The first point is that it's pretty clear most Russians still don't think they are a fully fledged democracy at all:
The odder thing is the ease with which it appears you can find Russians who still yearn for the hard master:
Most people I spoke to have indeed picked the “distinct form of democracy”, arguing that “an American model is unsuitable” for Russia. Perhaps unsurprisingly, no one could elaborate on the specifics of the desired model. One woman volunteered that “the ideal ruler for Russia would be someone like Peter the Great.” Once we have cleared that Russia under Peter was absolute monarchy, my respondent explained her reasoning: “Russia needs a strong leader, a disciplinarian. Russians cannot be ruled with a carrot, they understand only the stick.” In her view, Russians are too emotional and if they are granted too much freedom, they turn into loose cannons. She has a point. When Yeltsin, the most liberal head of state Russia has ever known, finally fuelled economic reforms, initialised by Gorbachev, the unprecedented market freedom has resulted in chaos, which culminated with Russia’s financial default in 1998.And as to why Russians don't generally blame the top dog for their problems:
The idea of a “strong ruler with wider powers” than would be implied by a Western constitution was echoed by others. “Russia needs a master,” said a mother of two who lives in Britain. “Russian people need clear directions and control, otherwise they’d just sit there like Brits on benefits, watching TV and complaining all the time.”
The special feature of the Russian mentality is that anyone but the tsar is to blame. Corruption, lawlessness, lack of social infrastructure and inequality are evident to all, but these are the problems associated with the “local imbeciles” and oligarchs, not the person presiding on the throne.Which is, when you think about it, probably a 100% turnaround from the way most Australians think. They are usually determined to blame everything on the current Prime Minister, regardless of the degree of control over certain events they may actually have.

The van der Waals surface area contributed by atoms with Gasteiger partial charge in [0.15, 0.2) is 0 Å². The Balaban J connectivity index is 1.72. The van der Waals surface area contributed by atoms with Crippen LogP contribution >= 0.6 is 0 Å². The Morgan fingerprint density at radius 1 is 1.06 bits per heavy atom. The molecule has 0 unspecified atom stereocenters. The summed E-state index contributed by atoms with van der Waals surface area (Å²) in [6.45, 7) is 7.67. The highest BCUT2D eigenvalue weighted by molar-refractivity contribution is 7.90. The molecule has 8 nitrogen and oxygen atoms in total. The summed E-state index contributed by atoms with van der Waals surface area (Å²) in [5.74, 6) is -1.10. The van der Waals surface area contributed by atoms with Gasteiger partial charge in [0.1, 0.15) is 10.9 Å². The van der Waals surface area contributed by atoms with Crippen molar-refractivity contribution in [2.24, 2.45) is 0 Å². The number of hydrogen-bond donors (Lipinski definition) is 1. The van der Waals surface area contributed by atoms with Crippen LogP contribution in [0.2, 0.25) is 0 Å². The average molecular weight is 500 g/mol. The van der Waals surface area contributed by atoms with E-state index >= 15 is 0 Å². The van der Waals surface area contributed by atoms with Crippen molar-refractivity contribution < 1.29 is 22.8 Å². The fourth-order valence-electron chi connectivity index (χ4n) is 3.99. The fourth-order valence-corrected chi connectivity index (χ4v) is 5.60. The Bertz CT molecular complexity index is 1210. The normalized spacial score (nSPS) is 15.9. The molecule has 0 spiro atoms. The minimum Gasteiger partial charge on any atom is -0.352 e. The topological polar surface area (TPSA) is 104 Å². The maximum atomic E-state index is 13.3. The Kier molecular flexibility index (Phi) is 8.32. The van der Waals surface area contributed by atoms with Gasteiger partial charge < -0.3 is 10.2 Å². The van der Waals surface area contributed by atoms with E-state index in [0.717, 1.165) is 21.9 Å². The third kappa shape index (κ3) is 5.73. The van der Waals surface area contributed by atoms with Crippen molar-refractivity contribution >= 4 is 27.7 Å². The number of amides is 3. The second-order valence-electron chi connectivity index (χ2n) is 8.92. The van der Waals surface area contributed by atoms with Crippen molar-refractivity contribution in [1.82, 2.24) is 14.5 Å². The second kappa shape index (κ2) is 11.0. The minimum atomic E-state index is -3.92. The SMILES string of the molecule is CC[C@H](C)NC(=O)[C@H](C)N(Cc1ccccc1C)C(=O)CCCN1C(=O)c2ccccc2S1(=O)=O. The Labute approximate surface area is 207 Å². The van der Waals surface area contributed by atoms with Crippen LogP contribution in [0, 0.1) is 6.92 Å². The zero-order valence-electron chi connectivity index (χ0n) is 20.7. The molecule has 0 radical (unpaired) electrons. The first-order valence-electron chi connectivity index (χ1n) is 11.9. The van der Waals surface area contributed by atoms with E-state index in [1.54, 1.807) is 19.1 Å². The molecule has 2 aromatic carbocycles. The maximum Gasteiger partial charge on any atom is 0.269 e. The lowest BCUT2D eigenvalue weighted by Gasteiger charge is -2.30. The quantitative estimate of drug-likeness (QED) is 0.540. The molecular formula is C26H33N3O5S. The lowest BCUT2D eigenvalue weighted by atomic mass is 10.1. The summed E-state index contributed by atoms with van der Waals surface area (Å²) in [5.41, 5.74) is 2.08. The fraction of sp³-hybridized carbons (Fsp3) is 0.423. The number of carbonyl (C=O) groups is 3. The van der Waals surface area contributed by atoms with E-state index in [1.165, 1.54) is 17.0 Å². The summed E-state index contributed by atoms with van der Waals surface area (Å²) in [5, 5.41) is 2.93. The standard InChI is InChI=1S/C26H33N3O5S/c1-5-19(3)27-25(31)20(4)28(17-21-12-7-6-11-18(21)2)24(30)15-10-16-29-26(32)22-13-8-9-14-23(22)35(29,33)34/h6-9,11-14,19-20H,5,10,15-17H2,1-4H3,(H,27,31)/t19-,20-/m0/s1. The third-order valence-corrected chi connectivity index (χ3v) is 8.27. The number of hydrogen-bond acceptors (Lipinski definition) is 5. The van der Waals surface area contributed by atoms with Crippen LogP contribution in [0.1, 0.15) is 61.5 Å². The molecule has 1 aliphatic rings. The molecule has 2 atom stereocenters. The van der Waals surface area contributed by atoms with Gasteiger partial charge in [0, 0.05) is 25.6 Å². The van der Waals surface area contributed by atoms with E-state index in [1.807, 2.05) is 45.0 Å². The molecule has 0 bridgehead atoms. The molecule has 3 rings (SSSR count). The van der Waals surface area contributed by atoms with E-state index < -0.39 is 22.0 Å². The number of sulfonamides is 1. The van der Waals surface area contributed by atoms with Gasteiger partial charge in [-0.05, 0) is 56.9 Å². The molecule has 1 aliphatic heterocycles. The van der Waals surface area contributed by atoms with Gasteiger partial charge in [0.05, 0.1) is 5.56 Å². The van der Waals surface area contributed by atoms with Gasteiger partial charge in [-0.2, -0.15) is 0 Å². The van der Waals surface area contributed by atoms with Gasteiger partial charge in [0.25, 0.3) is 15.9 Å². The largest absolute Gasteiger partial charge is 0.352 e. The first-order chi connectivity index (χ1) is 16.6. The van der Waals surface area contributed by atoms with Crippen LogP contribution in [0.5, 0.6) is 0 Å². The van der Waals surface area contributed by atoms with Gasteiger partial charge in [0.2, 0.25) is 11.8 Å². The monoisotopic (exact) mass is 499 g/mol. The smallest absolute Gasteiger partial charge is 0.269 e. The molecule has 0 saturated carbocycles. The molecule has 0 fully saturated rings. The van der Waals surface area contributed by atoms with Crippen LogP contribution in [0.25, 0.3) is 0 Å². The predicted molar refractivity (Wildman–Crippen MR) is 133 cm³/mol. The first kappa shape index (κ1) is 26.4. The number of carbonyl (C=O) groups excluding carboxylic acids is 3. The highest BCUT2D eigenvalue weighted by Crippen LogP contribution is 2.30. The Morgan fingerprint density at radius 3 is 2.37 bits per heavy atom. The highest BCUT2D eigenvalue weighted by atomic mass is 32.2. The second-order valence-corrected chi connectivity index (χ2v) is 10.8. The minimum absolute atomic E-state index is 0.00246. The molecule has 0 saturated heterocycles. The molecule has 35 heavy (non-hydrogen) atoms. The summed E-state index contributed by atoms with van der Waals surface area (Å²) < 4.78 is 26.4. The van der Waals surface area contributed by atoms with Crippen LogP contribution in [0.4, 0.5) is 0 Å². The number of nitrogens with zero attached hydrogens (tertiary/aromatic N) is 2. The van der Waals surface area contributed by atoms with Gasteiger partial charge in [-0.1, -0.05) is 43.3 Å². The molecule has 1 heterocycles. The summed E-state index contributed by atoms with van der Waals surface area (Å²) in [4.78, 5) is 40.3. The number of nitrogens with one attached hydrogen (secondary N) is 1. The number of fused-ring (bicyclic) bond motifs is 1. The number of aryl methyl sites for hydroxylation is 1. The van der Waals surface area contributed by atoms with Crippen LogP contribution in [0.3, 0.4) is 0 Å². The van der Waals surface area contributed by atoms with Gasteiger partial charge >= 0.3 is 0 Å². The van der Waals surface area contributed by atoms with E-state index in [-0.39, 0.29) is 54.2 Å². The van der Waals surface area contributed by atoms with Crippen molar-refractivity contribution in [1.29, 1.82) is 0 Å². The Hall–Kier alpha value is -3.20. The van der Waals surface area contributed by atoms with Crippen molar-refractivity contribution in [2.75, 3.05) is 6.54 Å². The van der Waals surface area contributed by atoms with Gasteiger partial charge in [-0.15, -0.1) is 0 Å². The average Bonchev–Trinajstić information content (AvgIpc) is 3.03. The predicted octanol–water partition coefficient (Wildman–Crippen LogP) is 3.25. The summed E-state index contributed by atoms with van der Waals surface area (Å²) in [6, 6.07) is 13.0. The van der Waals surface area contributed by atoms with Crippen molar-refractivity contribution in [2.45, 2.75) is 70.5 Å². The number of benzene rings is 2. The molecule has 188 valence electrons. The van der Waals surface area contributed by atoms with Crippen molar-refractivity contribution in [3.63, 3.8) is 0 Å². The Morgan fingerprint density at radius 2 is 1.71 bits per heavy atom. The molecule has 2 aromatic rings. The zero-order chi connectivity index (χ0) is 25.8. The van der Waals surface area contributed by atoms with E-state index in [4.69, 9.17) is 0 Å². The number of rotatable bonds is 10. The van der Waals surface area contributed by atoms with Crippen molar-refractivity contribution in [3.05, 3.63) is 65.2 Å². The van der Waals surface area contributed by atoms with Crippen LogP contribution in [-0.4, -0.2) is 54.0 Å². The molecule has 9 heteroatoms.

The writer sums up how he thinks Russia got to where it is in this matter, and it sounds pretty convincing:
It is, of course, not at all surprising that no one could come up with an eloquent description of an ideal model of democracy, especially moulded for Russian mentality. Quite simply, Russia has no experience of it. From the absolute monarchy, Russia barely had a chance to get used to having a parliament (or Duma), when the Bolshevik revolution had erased all traces of it and kept it under locks for 70years. When the Soviet Union collapsed, Russia did the best it could to draw a new constitution, draft new laws and declare individual freedoms. Inevitably, there were teething issues, but instead of nurturing the nascent democracy, Russia’s current governing elite has been busy using its power over media to feed people an old tale about Russia’s unique path. “The Western model won’t work here”, the emphasised values of integrity, orthodoxy and “the national spirit” have once again conquered the Russian minds just like these ideas had been advocated by the tsar Nikolai I in the nineteenth century. New terms, such as a “governed democracy” and “sovereign democracy” have popped up to entertain the inquisitive minds. Other minds probably don’t even care.